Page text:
Biographical Database of NAWSA Suffragists, 1890-1920
Biography of Sarah "Sally" Jacobs Horton, 1882-1938
By Heidi J. Osselaer, PhD, Arizona State University
Sally Jacobs was thirty when became an editor for the state's leading newspaper. At the turn of the century, female reporters were common in the business. Newspapers were anxious to capture female readers, so woman journalists were hired. Most were assigned to the society pages, as Jacobs was for the Arizona Republican. But she was not content to cover ladies' luncheons and literary clubs, quickly expanding her purview to include political commentary, social justice, and even the state's athletic teams.
Born in Phoenix in 1882 to Marcus and Kate Jacobs, Sally grew up in the city's Jewish mercantile community. Her father was born in Prussia and emigrated to New York City as a young man, where he married and then brought his bride to Phoenix in 1873, just five years after the townsite was established. His successful mercantile establishment allowed Sally, her sister Edith and brother Leon to grow up in comfort in a frontier town.
By the time Sally became society editor for the Arizona Republican in 1912, she had become a fixture on those very pages. She was active in the city's literary society, which allowed her to hone her writing, and in charitable societies, which brought her into contact with local political and business leaders. Arizona became a state that year, with progressive politics dominating the news. Her own family was engaged in local politics: her sister was the voter registration clerk for the Maricopa County recorder's office and her brother had been elected a representative to the legislature. That year, Sally would enter the political arena as well.
In September of 1912, Jacobs and Miss Maybelle Craig were placed in charge of all the press work for the Arizona Equal Suffrage Association. The new state constitution failed to grant women the vote, so Frances Willard Munds, as head of the suffrage movement, organized a campaign to place an initiative on the fall ballot to amend the constitution. Munds, a stirring orator, clearly understood her own limitations as a writer when she chose the two women to write pieces for the state newspapers.
The suffrage movement opened its campaign headquarters at the Adams Hotel in downtown Phoenix, known as the primary watering hole for members of the state legislature. Jacobs and Craig produced an avalanche of press releases which found their way into print in all the major newspapers. Editorial support was strong in every county, and the campaign won a resounding victory that fall.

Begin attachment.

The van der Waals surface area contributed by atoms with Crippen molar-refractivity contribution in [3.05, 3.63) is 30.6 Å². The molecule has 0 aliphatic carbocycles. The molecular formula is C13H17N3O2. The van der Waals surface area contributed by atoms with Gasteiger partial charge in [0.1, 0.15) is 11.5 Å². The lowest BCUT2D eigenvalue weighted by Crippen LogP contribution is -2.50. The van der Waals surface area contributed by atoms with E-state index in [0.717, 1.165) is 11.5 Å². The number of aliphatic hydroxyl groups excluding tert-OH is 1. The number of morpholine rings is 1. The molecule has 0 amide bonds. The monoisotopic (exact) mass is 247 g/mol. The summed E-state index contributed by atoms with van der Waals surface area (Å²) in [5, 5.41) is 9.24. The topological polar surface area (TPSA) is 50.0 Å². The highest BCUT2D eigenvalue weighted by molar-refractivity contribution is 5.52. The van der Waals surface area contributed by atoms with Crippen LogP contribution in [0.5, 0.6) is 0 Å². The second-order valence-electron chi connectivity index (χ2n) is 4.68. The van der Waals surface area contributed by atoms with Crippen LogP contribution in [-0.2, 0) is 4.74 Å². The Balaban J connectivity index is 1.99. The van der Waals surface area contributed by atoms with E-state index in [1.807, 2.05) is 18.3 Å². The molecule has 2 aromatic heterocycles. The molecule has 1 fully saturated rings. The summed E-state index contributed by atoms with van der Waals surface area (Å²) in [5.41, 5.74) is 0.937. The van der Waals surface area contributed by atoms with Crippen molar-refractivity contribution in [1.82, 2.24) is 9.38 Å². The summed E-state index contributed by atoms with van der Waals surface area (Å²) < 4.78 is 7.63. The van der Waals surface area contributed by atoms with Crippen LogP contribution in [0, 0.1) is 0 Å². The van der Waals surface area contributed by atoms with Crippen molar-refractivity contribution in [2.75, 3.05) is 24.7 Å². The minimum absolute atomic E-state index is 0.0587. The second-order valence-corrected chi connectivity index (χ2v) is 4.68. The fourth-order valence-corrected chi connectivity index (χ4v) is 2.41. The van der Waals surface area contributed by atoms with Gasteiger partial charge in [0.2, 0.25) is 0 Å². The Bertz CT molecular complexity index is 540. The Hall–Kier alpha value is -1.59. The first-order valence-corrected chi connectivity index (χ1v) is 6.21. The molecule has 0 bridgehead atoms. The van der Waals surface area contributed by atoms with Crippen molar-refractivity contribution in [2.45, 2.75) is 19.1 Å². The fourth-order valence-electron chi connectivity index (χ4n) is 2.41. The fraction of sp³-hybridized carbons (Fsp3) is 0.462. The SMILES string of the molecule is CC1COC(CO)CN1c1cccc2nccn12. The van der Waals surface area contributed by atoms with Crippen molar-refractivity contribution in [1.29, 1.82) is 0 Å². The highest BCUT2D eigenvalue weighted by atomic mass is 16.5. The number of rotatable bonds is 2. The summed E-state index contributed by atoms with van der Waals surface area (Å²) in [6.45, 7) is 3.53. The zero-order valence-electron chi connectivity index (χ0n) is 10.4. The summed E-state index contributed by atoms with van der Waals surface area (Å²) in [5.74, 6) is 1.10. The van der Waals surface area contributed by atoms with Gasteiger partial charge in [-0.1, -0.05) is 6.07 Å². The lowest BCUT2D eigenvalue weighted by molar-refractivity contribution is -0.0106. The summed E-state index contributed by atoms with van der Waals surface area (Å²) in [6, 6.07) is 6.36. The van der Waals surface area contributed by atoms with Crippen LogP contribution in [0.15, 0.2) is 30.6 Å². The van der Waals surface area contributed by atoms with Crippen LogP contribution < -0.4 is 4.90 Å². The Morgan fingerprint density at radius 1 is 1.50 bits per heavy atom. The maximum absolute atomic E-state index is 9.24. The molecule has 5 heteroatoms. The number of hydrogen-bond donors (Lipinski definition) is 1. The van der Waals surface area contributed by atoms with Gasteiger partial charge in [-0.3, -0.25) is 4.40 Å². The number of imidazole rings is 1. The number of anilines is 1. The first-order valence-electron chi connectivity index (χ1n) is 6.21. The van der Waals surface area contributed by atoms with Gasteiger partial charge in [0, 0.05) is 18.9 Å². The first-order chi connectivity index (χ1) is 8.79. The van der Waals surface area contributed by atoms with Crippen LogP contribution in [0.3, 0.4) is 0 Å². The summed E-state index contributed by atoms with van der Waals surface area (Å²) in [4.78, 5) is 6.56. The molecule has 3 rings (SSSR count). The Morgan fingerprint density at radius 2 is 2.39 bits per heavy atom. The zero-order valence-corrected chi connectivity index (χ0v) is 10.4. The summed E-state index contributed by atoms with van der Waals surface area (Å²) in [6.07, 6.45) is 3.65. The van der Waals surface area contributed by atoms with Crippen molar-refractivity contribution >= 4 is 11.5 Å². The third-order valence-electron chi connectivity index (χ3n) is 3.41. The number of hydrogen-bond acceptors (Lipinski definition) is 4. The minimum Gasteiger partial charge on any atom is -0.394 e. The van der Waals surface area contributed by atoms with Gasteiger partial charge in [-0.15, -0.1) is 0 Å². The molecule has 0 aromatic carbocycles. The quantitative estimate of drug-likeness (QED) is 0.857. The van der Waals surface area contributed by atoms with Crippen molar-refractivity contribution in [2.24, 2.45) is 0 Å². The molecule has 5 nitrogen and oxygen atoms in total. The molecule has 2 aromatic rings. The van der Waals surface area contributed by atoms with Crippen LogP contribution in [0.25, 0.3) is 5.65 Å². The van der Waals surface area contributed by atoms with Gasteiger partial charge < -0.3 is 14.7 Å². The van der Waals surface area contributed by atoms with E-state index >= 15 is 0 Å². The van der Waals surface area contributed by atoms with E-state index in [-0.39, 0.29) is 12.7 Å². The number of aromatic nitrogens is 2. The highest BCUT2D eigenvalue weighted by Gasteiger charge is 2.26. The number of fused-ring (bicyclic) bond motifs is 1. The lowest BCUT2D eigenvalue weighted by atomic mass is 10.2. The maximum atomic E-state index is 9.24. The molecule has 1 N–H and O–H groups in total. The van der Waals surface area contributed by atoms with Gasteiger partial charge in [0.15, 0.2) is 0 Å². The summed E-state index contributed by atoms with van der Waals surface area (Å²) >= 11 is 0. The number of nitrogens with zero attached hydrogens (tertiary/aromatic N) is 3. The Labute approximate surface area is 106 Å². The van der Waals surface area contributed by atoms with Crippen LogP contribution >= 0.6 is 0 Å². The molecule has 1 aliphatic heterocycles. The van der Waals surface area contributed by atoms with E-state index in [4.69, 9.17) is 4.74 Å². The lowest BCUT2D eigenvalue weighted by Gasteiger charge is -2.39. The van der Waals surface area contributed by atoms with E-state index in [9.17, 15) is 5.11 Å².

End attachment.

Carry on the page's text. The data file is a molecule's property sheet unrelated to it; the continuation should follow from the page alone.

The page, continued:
The following spring Sally registered to vote when the rolls were first opened to women. She continued to work at the newspaper for the next ten years, championing charitable causes as well as the anti-lynching campaign of the local branch of the NAACP and the National Association of Colored Women, which earned her recognition within Arizona's African American community.
The woman suffrage victory in 1912 boosted Sally's writing career, allowing her to delve into the local sports scene, a previously male-only bailiwick. Billing herself as the "Only Woman Sport Writer," Sally covered baseball, football, tennis, and auto racing, even interviewing the world-renowned Barney Oldfield, long before women reporters were given access to male athletes. Her sister Edith benefited as well, when she was elected county recorder in 1918.
Jacobs's journalism career came to an end in 1922 when she resigned as editor just prior to her marriage to mining engineer A. C. Horton. Her colleagues described her as a person with an "attractive personality, of keen mind and a pleasant disposition. Bright and cheerful, she attracts friends everywhere." The following year she gave birth to the first of two sons, but she would not live to see them as adults. She died of colon cancer in 1938.
Jean Marie Lutes. Front-Page Girls: Women Journalists in American Culture and Fiction, 1880-1930, (Ithaca: Cornell University Press, 2006.)
Arizona Republican, June 16, 1912; April 30, August 23, 1913, August 31, October 3, November 12, 1914; September 1, 1920; April 16, 1922.
Tombstone Epitaph, Sept 1, 1912
Phoenix Tribune, June 4, 1921
1913 Maricopa County Voter Registration
El Paso Herald, June 8, 1915
Graham Guardian, November 29, 1918
Ida Husted Harper, et al., eds., History of Woman Suffrage, vol. 6 (1922) [LINK]